How you behave has a lot to do with how you think
Inflated hopes and confidence levels are just one aspect of the problem. Another is what is referred to as ‘affective forecasting’. Human beings by nature love the thrill that comes with selective behaviour. Just making the decision to work towards a goal provides a satisfying level of instant gratification. A sense of accomplishment comes with making a decision. The logical expectation which follows is that, that same ‘feel-good’ moment will follow through into the future once the goal is achieved.
The problem? The focus here is on the outcome, not the process. The process will influence your behaviour far more. It is here where obstacles, boredom and even procrastination creep in, throwing you off.
Creatures of habit, we sometimes fail to factor in how much willpower it may take to change up our routines in order to accomplish a set goal. Simply put, connections of neurons in the brain contribute to habit forming actions which are beneficial to us during a period of time. The more often we perform certain habitual behaviours, the stronger these neuronal connections become. Habits thus become automatic actions or even thoughts.
Brain structures located on either side of the thalamus are what is known as the limbic system (or paleomammalian cortex). This system supports several integral functions, like emotion, long-term memory, motivation, and behaviour – ideal for automatic actions and thoughts. The decision-making centre of the brain takes place in the prefrontal cortex, located in the front of the frontal lobe. It is here where planning behaviours (and a variety of others) contribute to the development of our personalities. It is also here that a face-off may happen – planning behaviours may come up against basic or instinctive habits, and can easily fall short if the habit is stronger.
One way to intervene is to practice mindfulness. Chances are, if it’s not your habit to exercise more often, you’re not likely going to feel any more excited about the actual process of getting started either. Mindfulness may help you to detach the associated emotion from the actual task. In this way, you can ‘just get on with it’ without having to deal with the associated emotion (which may not be positive) before being able to get into the rhythm of the process.
Such an approach will take some time (and possibly patience). Habits can take some time to break, and practicing mindfulness may require a little effort to get the hang of too. This is where we get back to the sound advice of ‘one step at a time’. One goal, one step at a time. Instead of thinking about your goal in an abstract manner, break it down into tasks and actions. Once you do this, the goal begins to take shape in a more realistic way. When realistic, it becomes more achievable. When achievable, accomplishment is well within reach, and the light at the end of the tunnel, more visible. Mindfulness is the set of reins with which you have the power to steer yourself.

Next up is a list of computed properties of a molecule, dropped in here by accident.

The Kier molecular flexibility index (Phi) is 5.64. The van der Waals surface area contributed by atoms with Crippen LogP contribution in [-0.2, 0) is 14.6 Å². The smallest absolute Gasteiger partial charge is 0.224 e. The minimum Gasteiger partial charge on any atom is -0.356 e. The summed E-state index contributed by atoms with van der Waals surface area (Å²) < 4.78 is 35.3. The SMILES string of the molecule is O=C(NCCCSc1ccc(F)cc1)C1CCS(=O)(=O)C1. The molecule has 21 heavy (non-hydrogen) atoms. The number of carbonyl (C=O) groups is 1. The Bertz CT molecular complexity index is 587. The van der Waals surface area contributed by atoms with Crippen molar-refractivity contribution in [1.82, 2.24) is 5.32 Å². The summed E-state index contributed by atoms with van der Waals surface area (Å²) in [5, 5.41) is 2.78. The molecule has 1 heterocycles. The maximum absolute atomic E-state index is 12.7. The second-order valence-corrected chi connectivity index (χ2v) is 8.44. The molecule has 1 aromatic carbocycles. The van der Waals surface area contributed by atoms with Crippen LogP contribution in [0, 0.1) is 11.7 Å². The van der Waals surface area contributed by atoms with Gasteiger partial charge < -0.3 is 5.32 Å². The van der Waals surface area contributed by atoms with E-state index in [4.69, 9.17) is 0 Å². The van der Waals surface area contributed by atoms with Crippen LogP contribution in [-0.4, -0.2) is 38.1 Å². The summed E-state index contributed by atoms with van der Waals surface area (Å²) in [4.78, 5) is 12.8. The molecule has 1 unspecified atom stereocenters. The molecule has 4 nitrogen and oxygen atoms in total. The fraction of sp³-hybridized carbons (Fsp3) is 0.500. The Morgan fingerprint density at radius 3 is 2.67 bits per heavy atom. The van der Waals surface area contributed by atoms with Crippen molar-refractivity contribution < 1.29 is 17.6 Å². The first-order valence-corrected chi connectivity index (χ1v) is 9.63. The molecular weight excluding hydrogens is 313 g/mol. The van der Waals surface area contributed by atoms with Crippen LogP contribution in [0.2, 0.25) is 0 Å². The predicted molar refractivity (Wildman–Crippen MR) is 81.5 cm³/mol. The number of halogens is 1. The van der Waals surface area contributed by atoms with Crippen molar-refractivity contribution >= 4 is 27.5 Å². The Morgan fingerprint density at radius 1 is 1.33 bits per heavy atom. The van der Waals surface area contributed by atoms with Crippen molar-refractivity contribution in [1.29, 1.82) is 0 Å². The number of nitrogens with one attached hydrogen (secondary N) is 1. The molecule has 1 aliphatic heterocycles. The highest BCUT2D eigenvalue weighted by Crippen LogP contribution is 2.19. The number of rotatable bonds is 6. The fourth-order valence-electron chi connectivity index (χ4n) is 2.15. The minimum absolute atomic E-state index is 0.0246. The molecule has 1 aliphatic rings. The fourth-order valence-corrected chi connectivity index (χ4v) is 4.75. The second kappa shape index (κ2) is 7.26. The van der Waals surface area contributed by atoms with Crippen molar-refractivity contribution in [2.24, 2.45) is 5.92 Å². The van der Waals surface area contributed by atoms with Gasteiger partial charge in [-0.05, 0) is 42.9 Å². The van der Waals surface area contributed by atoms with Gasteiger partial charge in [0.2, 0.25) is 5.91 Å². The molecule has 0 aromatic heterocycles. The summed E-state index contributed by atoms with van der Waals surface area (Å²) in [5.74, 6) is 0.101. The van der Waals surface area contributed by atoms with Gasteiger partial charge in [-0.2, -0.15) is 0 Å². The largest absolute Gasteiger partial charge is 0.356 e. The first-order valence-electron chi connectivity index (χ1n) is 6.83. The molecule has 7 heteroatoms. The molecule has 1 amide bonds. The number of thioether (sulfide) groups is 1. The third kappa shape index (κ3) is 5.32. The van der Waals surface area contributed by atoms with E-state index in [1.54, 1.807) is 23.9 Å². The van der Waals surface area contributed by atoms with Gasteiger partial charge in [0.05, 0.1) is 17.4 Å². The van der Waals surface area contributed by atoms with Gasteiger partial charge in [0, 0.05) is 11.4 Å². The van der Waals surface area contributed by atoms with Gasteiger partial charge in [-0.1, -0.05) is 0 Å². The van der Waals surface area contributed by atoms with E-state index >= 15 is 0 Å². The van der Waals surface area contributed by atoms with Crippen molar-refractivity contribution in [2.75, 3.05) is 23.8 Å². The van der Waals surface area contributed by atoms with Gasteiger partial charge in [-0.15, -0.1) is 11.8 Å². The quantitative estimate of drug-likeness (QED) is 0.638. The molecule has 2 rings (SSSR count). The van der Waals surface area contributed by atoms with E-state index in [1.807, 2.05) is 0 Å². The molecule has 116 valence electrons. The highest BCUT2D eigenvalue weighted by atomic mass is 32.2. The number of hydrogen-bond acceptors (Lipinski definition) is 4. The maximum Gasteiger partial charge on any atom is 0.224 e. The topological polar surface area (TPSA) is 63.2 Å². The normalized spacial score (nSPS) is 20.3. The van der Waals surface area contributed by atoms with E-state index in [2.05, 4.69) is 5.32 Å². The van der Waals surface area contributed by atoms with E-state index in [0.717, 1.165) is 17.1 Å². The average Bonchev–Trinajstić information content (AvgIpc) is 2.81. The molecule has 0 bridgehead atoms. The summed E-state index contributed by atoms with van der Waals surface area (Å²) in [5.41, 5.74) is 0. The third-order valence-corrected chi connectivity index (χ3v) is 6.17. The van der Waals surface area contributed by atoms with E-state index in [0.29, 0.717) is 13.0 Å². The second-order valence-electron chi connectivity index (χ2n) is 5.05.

Another hindrance is procrastination, which can come about as a result of a disconnect between who you feel you are now versus who you can become. When riding the wave of instant gratification, the future self may feel quite a distance away. But actually, the future is not really as far away from our present selves as we so often perceive it to be. A marketing professor at UCLA’s (University of California, Los Angeles) School of Management, Hal Hershfield, looked into the brain function that takes place when we compare our present selves with that of our future selves. (2)
His assessment included the use of fMRI scans (functional magnetic resonance imaging), which measures activity in the brain by detecting changes based on blood flow. His research found that thoughts about our present selves occur in a different area of the brain than those about our future selves. The area of the brain where information about our future selves is processed appears to occur in the same area where we associate thoughts about strangers. In simple terms, this research surmises that we actually think of our future selves as strangers, like detached beings (i.e. not entirely the same person).
There are, however, degrees of dysconnectivity, meaning that a person does not necessarily think of their future selves as an entirely different person on a physical and emotional level, but a distant future self, like perhaps a much thinner version of who you are now, may, on an emotional level, feel like a different person.
If you can recognise these behavioural influences, it’s important to be mindful of deliberately thinking of your future self as a direct extension of your present self. In the moment of making decisive goals, this line of thinking can deter procrastination behaviours wherein you may feel about as inclined to take action for yourself as you would a perfect stranger (i.e. not much at all or with less committed), and encourage more motivating ones wherein you realise that you are performing the action for yourself.
2. Annals of the New York Academy of Sciences. Issue: Decision Making Over the Life Span. 2011. Future self-continuity: how conceptions of the future self transform intertemporal choice: http://www.anderson.ucla.edu/faculty/hal.hershfield/resources/Research/Annals-of-the-New-York-Academy-of-Sciences-2011-Hershfield.pdf [Accessed 13.12.2017]